Iraq urgently needs a real constitution. The number of reasons for the state’s failure and constitutional misery have been growing daily since 2005 (Alnasir, 2021b; Cordesman & Molot, 2019; Jayamaha et al., 2017; Flibbert, 2013; Underhill, 2014)1 and are exploding as 2023 approaches and many of those reasons are being adults. This isn’t specifically related to the political corruption, the stateless or the increasing hopelessness, conflicts and massive migrations. It’s also an international responsibility, as it was the international community itself who perpetrated this nationwide massacre. But the problem today is another international conflict that may have repercussions for the global economy, as Iraq owns valuable sources of energy, and the constitutional ambiguity is guiding the country towards significant international conflict. So, the major problems today are neither directly about the over five million refugees who had to flee the country during the government’s ethnic cleansing of 2006–2010, nor the emergence of the Islamic State in 2013 after the governmental massacre of the civilians who questioned the constitutional vigour(Khedery, 2014), and the war after that which caused another million victims and destabilised the Middle East(Filkins, 2014). All these problems aren’t so important for the international community, as western ethics aren’t overly troubled by such groups of people. But the current constitution-related problems would have a significant impact on the global energy market, as Iraq produces more than three million barrels of oil daily and an increased capacity of around four million barrels in the next five years is predicted.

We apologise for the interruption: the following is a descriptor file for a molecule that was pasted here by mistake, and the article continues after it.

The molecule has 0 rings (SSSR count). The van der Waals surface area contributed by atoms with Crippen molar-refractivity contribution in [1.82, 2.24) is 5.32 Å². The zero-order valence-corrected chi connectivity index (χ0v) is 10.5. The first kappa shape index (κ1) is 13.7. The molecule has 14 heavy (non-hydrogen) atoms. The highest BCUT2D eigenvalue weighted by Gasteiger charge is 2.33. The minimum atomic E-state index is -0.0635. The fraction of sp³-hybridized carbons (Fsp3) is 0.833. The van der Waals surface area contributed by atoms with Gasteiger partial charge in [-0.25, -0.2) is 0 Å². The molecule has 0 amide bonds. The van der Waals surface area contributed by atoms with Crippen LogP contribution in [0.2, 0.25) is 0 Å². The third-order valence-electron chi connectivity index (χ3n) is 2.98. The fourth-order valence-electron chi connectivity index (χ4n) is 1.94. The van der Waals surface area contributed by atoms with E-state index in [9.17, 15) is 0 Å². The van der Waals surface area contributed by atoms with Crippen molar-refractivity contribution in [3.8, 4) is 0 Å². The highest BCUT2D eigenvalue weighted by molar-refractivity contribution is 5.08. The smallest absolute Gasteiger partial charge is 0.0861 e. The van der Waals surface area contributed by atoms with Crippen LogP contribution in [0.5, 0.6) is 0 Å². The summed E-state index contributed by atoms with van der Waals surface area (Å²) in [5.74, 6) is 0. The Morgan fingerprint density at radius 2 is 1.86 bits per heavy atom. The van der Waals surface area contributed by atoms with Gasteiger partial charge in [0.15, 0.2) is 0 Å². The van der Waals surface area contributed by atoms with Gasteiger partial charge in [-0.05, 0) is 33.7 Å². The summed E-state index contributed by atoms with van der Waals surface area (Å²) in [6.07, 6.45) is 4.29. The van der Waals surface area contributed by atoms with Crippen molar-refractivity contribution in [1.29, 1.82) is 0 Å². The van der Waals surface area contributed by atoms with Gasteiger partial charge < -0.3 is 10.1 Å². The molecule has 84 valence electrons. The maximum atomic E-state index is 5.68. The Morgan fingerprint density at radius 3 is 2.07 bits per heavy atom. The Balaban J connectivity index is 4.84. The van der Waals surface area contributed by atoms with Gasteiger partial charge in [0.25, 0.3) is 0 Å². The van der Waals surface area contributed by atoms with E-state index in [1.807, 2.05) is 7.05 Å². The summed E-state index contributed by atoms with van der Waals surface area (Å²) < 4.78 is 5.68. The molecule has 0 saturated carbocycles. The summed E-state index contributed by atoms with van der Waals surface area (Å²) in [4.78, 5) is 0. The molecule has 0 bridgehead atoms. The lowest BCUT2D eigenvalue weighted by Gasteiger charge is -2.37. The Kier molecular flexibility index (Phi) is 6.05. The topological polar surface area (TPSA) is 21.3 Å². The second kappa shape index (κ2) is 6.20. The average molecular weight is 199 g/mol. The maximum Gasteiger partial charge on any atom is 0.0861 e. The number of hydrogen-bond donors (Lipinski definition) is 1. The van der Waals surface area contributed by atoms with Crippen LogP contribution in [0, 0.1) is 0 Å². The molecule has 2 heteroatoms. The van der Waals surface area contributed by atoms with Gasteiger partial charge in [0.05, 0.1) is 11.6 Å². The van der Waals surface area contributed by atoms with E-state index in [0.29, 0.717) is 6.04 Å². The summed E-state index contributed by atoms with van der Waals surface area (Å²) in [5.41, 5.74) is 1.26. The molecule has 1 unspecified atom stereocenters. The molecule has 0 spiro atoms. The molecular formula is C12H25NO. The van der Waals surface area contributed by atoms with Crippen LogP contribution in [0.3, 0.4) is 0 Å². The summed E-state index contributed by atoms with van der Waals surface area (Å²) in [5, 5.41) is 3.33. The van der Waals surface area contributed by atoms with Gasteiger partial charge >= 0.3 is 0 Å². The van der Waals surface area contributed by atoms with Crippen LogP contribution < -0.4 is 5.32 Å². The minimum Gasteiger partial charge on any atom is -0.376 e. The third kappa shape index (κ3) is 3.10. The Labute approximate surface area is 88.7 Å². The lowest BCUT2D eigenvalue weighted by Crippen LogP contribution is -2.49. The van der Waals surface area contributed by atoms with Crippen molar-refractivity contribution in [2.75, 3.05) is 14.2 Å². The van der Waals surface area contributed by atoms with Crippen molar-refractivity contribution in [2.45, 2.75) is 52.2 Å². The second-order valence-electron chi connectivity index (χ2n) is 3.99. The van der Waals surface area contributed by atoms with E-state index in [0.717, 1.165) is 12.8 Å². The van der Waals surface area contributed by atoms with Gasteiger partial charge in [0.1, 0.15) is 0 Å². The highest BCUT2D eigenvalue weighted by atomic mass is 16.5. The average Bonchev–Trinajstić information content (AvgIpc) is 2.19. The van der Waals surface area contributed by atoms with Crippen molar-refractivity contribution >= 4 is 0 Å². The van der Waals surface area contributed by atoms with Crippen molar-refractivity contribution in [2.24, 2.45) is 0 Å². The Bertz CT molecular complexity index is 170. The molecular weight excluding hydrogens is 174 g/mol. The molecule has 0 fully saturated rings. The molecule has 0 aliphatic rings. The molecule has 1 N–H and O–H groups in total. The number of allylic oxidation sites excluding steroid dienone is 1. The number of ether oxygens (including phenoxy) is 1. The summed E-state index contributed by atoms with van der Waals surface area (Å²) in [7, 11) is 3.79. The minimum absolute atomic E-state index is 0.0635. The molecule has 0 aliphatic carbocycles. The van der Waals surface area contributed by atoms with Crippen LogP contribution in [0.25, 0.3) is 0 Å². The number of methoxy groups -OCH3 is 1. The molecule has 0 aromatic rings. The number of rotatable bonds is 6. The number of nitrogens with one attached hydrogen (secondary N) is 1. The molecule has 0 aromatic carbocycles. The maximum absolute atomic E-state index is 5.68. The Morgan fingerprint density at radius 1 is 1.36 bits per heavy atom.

A constitution is a dialogue between equals (Gargarella, 2021), but Iraqi constitutional history has never been so, Iraqi constitutions have been either hegemonic impositions or military state coup proclamations. The first ‘post’colonial constitution of 1925 was written and provided by British colonial authority and approved by popular referendum (in which the so-called choice was either to approve that text or serve the protectorate). Again, after the US-led coalition invaded Iraq in 2003, another constitutional text was written by the coalition command. The new constitution of 2005 was coined by its translators in exclusion of the third part of the population under segregation policy. The text neither represented Iraq’s social complexity, nor was genuinely assisted by lawyers, thus it could be more comprehensible the English-colonial text, then the official adopted Arabic text.